On our way back to our hotels (still raining), I was accompanied by dinner mate Jean Claude, a Canadian who has been in the pre-press industry for years and now does technical editing for Adobe (so he gets to read about the new programs before they come out!). His hotel being a block farther than mine in the same direction, we shared his umbrella as we walked and talked about printing and typography. Am I painting this clearly enough? Not remotely. Downtown Chicago evening. Overcast sky. Exciting wind. Rain. French accent. Huddled under an umbrella and still getting fairly soaked. Rain dripping down my face. Discussing typography. There’s a feeling of quiet, shared appreciation for craftsmanship and fantasies of spending years apprenticing with a typography master hanging in the air. Brick buildings and bright awnings with an overlay of rain color. Streetlights and tail lights reflecting in the puddles. Time slowing down. He references true typographers as technicians. And I almost gasped. What a beautiful way to reference the precision I love. And then, a kiss on my cheek and he was gone. (It’s just a French thing.) I am by no means a master typographer, but I do notice it and I do care. I suspect this was nothing to him; a normal walk and talk. But to me, it was a dream.
After basking in that afterglow for a bit, I decided to take myself out to a bar or club for some music, alone at night on the streets of Chicago I’m not familiar with. I had to walk so far to find such a place . . . the entire width of an intersection. It was quite an adventure (hahaha). A musician with an amazing voice was playing, and they had organic food. I wasn’t thrilled that my little glass of orange juice cost $4, but oh well :).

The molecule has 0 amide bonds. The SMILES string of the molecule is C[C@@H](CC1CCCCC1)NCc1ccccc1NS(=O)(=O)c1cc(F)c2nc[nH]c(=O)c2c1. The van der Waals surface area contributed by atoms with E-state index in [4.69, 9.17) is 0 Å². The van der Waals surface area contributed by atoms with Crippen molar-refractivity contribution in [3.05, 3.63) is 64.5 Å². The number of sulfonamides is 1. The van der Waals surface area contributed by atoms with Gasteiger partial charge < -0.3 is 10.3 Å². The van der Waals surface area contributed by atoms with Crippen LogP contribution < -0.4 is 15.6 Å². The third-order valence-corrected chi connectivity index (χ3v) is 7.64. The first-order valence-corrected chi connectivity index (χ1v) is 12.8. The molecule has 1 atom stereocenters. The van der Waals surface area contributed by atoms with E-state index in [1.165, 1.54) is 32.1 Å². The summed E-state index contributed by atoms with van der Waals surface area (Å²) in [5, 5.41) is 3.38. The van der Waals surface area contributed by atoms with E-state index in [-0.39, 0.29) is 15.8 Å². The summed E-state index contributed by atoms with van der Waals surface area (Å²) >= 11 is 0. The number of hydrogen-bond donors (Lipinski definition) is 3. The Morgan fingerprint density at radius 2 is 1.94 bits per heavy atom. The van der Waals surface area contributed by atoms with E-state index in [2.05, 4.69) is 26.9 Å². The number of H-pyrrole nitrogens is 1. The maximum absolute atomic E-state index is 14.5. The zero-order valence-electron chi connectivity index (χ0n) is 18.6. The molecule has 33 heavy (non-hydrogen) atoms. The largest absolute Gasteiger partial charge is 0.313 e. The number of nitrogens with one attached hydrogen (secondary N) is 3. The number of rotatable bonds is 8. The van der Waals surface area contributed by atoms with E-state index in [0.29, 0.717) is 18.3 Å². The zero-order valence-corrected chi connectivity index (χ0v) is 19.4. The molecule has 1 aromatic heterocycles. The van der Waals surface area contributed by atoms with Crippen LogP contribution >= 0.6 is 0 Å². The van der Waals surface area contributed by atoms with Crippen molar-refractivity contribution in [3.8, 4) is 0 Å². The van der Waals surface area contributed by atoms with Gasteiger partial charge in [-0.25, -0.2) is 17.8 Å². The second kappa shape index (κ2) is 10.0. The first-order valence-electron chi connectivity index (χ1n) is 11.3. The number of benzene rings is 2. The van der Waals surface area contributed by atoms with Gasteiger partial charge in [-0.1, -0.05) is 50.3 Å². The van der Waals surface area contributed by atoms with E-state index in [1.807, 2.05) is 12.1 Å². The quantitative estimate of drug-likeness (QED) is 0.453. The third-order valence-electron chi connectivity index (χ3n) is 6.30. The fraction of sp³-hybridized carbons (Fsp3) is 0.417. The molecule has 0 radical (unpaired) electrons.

The next morning it’s check out and figure out the bus thing again, to get back to the train station. Of course now I’m an old pro and it’s no big thang. I walk out of my way a bit to grab take-out lunch at a raw foods restaurant; not something I have easy access to back home! I’m sitting in Union Station on these big wooden benches, working, when a young guy walks up to the girl next to me and asks her if she’s an artist; he says she looks like one. At first I find it ironic, since she’s looking at things on her phone and I’m working and doing artsy things that very moment but apparently I don’t look the part ;). A familiar desire to color my hair passes through my mind (I used to!). And then I realize it was partially just a line to try to get money out of her for a fundraising campaign. I think it’s entirely possible his good cause is legit, but his tactics irk me nonetheless and I’m glad this 19-year-old put some thought into it. Good cause or not, there’s no way I’m going to log into PayPal or type my credit card information into the laptop of someone who just walked up to me. He was using massive over-flattery (I’m internally rolling my eyes) and trying to make conversation, but probing too deep. Do you live here or are you visiting? is one thing, considering we’re at a train station. How old are you? and Do you pay rent? are not quite acceptable questions in my mind!
My train ride home was much more enjoyable. I was more rested and was able to work the entire trip. On the way in, I thought I had the train thing all figured out. Workers came through a few minutes after we started moving and checked our tickets, and put paper tags above each row with one or two lines written on. “Oh, you have a little one? I’ll give you two seats in case he needs to sleep.” Two slash lines go on the tag. It makes perfect sense! We’re able to get up and walk around to the cafe cars and such, so when new passengers board at the next stop, they will know where available seats are whether they are occupied or not. Got it. Not? On the trip home, they wrote “5” on every tag. Nope, I don’t get it.
And now it’s on me to make the time to go through all of the handouts and determine how and where to implement what I’ve learned!